The IRS is a pay-as-you-go system. If you underpay, you could be liable for a penalty.
An underpayment penalty applies to all forms of income, not just business income. So, if you made a large stock sale this year or cashed in retirement or just didn't have enough withholding from a W2 job, you can be assessed a penalty (though in these "one time" income sources, you very well may qualify for an exception that is discussed below).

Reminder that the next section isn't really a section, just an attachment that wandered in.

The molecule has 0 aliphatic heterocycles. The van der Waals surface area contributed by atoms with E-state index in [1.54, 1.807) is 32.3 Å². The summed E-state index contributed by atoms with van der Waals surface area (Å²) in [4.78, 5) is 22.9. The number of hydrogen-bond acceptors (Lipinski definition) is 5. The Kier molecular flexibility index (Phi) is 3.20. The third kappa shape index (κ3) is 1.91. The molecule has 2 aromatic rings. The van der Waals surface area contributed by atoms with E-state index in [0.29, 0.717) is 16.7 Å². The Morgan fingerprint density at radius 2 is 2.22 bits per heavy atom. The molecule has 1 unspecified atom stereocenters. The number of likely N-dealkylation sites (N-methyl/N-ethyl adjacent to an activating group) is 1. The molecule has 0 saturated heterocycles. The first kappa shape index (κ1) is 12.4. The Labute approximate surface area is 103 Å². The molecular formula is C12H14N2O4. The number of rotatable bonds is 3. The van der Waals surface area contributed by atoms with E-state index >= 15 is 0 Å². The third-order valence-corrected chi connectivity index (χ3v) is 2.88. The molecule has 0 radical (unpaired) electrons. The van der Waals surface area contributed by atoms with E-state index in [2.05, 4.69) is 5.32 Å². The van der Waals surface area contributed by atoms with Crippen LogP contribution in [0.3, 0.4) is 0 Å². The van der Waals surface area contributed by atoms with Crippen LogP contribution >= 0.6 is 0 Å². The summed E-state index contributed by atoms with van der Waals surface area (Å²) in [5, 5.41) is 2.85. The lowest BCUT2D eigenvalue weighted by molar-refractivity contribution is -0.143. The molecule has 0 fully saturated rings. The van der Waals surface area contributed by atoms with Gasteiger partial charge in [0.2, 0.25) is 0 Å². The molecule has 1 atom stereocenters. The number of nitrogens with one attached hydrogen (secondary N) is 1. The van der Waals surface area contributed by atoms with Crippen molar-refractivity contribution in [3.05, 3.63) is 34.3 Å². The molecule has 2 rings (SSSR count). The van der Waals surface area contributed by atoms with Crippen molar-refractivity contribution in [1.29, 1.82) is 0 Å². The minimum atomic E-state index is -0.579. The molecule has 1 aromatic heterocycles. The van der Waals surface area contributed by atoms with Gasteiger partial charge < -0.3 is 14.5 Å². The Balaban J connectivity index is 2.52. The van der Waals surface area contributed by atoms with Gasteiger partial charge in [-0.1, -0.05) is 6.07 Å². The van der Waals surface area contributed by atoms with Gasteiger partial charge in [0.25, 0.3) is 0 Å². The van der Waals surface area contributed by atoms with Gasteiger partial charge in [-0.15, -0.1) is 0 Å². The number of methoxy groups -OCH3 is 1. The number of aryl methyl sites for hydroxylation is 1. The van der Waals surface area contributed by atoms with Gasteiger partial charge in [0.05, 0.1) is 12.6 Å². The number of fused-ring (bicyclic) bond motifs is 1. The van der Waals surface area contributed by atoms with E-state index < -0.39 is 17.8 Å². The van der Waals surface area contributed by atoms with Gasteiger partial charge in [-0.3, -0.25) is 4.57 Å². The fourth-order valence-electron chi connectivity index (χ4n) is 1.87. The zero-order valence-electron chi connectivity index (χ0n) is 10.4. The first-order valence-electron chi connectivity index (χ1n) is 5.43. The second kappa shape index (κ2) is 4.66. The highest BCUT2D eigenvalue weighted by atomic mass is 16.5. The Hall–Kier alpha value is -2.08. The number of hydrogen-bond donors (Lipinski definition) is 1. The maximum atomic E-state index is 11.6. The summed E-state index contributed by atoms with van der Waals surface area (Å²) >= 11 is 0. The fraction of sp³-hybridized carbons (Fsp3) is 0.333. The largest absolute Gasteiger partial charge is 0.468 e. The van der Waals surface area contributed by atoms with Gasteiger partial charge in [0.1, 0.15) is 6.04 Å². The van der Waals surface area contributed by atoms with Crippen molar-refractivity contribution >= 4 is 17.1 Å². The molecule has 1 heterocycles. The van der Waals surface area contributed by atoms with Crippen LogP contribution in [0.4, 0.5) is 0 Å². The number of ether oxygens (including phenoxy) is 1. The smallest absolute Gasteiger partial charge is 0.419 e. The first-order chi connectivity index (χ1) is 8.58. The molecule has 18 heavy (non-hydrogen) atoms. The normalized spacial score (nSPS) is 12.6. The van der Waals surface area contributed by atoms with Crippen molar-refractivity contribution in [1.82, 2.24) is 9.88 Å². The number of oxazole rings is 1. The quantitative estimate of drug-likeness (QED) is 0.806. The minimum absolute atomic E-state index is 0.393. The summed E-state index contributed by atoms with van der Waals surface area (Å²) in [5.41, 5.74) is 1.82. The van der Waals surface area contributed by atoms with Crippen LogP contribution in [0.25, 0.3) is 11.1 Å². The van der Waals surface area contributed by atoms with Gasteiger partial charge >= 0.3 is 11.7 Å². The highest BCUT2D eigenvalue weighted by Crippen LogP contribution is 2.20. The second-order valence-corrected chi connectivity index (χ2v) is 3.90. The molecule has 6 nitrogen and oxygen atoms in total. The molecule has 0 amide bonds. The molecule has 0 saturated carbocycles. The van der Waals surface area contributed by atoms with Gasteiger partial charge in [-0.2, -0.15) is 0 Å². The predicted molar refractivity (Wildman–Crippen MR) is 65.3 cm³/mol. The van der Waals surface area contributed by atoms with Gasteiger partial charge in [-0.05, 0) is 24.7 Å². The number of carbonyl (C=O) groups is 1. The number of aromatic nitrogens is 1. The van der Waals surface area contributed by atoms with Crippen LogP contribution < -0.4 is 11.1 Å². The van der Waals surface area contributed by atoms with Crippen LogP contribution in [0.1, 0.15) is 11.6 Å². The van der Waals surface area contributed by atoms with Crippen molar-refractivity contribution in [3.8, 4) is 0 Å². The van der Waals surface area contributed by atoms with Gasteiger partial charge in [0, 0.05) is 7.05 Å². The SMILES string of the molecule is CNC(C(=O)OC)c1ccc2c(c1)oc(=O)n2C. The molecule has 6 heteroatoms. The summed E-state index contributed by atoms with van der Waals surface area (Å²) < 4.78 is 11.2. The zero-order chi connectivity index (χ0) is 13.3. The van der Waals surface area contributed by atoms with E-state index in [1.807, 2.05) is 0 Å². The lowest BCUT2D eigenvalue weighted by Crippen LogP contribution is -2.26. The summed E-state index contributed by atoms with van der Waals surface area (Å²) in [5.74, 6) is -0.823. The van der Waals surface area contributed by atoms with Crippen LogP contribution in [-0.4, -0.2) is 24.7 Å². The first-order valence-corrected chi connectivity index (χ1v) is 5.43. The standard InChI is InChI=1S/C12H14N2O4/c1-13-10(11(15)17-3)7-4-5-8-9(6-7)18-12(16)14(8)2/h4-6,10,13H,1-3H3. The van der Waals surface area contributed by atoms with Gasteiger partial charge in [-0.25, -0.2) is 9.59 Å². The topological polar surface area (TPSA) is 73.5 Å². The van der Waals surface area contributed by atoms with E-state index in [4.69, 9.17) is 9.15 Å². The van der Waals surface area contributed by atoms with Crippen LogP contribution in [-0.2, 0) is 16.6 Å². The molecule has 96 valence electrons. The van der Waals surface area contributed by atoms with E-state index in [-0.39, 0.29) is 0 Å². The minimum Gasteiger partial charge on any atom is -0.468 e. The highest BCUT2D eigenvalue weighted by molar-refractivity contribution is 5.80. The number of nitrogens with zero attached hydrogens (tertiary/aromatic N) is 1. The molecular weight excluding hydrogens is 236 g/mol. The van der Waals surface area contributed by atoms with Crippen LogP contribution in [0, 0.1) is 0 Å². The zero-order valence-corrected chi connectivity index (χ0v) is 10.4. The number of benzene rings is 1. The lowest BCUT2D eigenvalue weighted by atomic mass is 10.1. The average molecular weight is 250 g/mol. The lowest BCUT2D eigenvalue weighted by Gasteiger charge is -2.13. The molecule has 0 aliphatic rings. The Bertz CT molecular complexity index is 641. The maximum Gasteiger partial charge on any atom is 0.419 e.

The penalty is based off your taxes during the year. If you don't have enough withholding and you don't make estimated tax payments, then the IRS or your state can charge you with an underpayment penalty when you have a balance due at the end of the year. It is not the same as the interest or penalty the IRS will charge you for not paying your balance due on time (by April 15th this year).